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7 min read

Communicating New Policies and Procedures Sample: 7 Tips and Sample Email

writing company policies

Change is inevitable in business. Whether there is a new strategic direction for the company, new systems are implemented or new legislation affects your industry, company policies and procedures will inevitably be updated and changed.

When your business policies and procedures change, communicating these with employees is essential to avoid costly mistakes and errors. Depending on the nature of the policy or procedure that’s being changed, there could be legal and financial consequences if your organization does not comply. Examples of policy change in the workplace might include health and safety requirements, governance and disclosure policies or behavior and conduct policies.

Determine who is going to be affected by the new work policies. It might not only be your employees, but also stakeholders such as clients, partners and the wider community. This will help you determine how and when to communicate your company policy and procedures changes.

Table of contents

How to communicate policy changes to employees

Communicating a new policy to employees via email

Other ways of communicating policy changes to employees

How to communicate policy changes to employees

Once you’ve established that change is necessary, you need to turn your mind to how you will inform staff about changes to your policies and procedures. These are the essential steps you must take to ensure that people are informed and understand the changes, and the implications of not following new protocols.

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1. Be very clear about these changes

When communicating policies and procedures in the workplace, it should be clear, concise and easy to understand.

Be straightforward about why the change is necessary, exactly what is changing, what is staying the same, and what steps need to be taken by all employees to make sure they comply with the new requirements.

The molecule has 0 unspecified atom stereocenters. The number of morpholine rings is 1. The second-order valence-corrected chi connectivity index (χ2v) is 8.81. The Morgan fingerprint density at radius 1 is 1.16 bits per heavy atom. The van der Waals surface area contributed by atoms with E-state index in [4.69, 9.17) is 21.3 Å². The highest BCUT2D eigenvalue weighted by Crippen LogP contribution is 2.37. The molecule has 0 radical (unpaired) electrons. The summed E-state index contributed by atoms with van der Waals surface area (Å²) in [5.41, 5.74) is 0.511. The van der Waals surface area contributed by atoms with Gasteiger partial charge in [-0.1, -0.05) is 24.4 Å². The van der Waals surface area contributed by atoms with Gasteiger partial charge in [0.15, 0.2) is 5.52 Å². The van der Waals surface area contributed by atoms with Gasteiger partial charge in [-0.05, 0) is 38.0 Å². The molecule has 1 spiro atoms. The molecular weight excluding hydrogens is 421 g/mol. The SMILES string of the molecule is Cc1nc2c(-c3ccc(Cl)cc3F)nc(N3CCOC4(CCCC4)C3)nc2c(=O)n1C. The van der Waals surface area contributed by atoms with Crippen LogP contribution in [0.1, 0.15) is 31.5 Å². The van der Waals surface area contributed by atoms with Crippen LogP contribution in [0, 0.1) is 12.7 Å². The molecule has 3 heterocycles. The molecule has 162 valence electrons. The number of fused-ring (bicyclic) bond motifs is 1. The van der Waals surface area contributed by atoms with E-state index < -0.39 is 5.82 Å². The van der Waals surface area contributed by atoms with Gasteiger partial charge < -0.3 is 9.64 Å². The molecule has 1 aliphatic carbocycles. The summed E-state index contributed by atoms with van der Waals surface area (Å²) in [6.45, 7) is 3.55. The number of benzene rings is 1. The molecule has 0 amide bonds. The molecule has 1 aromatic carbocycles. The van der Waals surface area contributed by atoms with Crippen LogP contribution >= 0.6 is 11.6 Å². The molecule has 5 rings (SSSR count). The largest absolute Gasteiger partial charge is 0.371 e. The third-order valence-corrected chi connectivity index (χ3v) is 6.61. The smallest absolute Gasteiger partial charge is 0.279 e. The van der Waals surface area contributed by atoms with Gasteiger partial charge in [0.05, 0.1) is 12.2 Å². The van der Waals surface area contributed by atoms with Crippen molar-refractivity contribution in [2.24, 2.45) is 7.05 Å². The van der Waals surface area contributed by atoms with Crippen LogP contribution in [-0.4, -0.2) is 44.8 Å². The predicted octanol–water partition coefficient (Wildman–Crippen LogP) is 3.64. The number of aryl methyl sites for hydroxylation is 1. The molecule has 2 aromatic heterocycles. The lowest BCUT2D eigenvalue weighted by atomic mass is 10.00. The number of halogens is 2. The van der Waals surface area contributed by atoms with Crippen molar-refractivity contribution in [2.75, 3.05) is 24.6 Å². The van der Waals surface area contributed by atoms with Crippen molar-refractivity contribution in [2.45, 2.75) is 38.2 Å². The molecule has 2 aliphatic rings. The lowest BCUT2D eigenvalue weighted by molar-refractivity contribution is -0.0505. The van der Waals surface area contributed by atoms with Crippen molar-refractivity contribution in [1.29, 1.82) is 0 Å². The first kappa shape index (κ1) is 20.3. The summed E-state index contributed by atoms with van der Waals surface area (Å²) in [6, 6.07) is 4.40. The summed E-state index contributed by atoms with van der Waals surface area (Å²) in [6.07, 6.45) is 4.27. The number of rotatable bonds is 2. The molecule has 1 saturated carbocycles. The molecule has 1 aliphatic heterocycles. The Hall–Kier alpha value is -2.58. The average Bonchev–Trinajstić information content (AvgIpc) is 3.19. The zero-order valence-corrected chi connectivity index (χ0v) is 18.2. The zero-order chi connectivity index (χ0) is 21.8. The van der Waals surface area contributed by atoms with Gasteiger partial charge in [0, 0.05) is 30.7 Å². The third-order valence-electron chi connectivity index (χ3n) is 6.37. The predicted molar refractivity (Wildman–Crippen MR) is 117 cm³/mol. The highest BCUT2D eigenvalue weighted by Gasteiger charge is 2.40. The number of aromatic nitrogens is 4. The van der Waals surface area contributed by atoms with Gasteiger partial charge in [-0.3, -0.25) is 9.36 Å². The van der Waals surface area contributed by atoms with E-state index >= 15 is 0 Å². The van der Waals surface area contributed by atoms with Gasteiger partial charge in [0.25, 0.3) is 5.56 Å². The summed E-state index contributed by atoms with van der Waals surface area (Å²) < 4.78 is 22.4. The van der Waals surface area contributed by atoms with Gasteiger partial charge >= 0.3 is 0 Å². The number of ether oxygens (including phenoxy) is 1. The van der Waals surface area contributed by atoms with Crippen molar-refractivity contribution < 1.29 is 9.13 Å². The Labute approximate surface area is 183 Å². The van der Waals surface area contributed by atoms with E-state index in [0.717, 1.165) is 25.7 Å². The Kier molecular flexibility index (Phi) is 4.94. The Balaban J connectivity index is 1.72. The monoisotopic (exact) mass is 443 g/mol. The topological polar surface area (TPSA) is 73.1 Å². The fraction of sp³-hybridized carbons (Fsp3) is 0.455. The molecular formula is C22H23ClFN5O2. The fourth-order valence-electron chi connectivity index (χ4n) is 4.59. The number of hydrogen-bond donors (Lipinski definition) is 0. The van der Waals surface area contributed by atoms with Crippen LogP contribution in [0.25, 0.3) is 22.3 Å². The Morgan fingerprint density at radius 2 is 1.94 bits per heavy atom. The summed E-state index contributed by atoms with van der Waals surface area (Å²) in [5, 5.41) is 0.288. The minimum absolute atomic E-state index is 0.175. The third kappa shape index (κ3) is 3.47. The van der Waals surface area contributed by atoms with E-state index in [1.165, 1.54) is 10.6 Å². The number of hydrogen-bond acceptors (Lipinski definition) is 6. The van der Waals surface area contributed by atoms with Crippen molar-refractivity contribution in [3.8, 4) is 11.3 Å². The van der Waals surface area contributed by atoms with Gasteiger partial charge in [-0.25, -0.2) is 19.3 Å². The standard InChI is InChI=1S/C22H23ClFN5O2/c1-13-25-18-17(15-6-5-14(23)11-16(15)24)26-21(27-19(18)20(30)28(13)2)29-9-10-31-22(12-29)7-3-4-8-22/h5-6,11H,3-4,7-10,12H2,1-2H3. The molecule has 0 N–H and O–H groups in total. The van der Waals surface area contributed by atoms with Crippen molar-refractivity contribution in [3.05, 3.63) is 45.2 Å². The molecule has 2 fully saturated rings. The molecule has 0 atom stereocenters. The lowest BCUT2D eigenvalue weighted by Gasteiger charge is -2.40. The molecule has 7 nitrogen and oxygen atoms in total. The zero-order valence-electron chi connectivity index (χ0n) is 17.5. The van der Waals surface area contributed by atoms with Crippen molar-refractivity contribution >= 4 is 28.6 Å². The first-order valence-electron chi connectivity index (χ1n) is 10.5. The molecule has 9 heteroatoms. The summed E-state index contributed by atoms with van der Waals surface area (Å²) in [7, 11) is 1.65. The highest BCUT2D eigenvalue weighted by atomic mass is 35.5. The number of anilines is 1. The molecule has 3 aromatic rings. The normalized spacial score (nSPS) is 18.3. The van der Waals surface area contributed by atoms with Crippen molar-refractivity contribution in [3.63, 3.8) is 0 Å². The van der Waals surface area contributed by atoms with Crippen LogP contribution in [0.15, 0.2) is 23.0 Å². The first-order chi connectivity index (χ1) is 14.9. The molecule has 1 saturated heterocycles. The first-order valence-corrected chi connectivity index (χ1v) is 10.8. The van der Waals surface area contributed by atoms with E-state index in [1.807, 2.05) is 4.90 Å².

Also spell out clearly what the consequences are for the company if corporate policies are not followed.

2. Consider face-to-face communication

 If possible, and if the business policy and procedure change warrants it, hold a meeting or a webinar with senior management in attendance to explain the need for the policy change and any consequences.

Face-to-face communications on important issues often feel more authentic and help to build trust with employees.

Even if changes are announced via email or in writing in other official channels, it’s still a good idea for managers to speak directly to their employees about them in team meetings or even individually to ensure compliance.

3. Ensure new work policies are easy to find

The easier you make it for employees to find your changed work policies, the easier it is for them to implement and adhere to them.

The worst thing you can do is put any new employee rules in a place they can’t easily locate them. This means if it lives on your intranet, for example, they have to search through many pages to find the information… and that’s if they even know to look for it in the first place.

You should have a clearly labeled and easy to find and navigate employee rules section on your intranet site that sets out all company policies and procedures. In effect, this is a soft copy “company manual”. Your internal communion policy should include steps for this. 

Whenever you make changes or updates to this company manual, you should outline communication of changes to policies and tell employees  where they can find the information.


4. Use employees as champions

Some policy and procedural changes have major implications for the entire company… or just specific sections of it. A good way to communicate a new policy to employees is by tapping into the leadership resources within your team and appointing passionate employees with a solid understanding of the changes to be a “champions” among their peers who can advocate the importance of the changes and also assist others to implement them.

Employees are more likely to successfully “buy in” to change when it is being championed by a colleague they respect and trust.

5. Provide adequate training